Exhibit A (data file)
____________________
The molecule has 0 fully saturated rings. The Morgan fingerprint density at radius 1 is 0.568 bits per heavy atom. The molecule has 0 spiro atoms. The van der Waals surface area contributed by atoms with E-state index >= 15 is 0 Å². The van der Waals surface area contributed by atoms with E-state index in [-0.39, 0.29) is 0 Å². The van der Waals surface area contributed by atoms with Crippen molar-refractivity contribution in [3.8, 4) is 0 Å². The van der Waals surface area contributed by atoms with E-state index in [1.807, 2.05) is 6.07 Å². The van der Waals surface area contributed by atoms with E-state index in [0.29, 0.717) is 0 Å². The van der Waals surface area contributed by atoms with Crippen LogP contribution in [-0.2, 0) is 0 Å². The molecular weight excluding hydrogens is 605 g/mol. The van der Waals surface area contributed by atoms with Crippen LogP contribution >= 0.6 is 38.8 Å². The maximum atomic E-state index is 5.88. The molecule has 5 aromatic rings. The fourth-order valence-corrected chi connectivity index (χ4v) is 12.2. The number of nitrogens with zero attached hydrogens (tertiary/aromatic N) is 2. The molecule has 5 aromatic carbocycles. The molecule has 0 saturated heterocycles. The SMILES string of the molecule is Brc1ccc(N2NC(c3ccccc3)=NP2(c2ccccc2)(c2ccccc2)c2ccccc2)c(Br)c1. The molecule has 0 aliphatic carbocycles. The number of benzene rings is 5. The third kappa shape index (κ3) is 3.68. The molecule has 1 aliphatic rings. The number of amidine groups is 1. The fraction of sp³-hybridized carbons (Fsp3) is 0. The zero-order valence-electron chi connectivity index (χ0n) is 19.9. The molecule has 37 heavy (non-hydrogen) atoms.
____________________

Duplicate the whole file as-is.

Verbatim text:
The molecule has 0 fully saturated rings. The Morgan fingerprint density at radius 1 is 0.568 bits per heavy atom. The molecule has 0 spiro atoms. The van der Waals surface area contributed by atoms with E-state index >= 15 is 0 Å². The van der Waals surface area contributed by atoms with E-state index in [-0.39, 0.29) is 0 Å². The van der Waals surface area contributed by atoms with Crippen molar-refractivity contribution in [3.8, 4) is 0 Å². The van der Waals surface area contributed by atoms with E-state index in [1.807, 2.05) is 6.07 Å². The van der Waals surface area contributed by atoms with E-state index in [0.29, 0.717) is 0 Å². The van der Waals surface area contributed by atoms with Crippen LogP contribution in [-0.2, 0) is 0 Å². The molecular weight excluding hydrogens is 605 g/mol. The van der Waals surface area contributed by atoms with Crippen LogP contribution >= 0.6 is 38.8 Å². The maximum atomic E-state index is 5.88. The molecule has 5 aromatic rings. The fourth-order valence-corrected chi connectivity index (χ4v) is 12.2. The number of nitrogens with zero attached hydrogens (tertiary/aromatic N) is 2. The molecule has 5 aromatic carbocycles. The molecule has 0 saturated heterocycles. The SMILES string of the molecule is Brc1ccc(N2NC(c3ccccc3)=NP2(c2ccccc2)(c2ccccc2)c2ccccc2)c(Br)c1. The molecule has 0 aliphatic carbocycles. The number of benzene rings is 5. The third kappa shape index (κ3) is 3.68. The molecule has 1 aliphatic rings. The number of amidine groups is 1. The fraction of sp³-hybridized carbons (Fsp3) is 0. The zero-order valence-electron chi connectivity index (χ0n) is 19.9. The molecule has 37 heavy (non-hydrogen) atoms.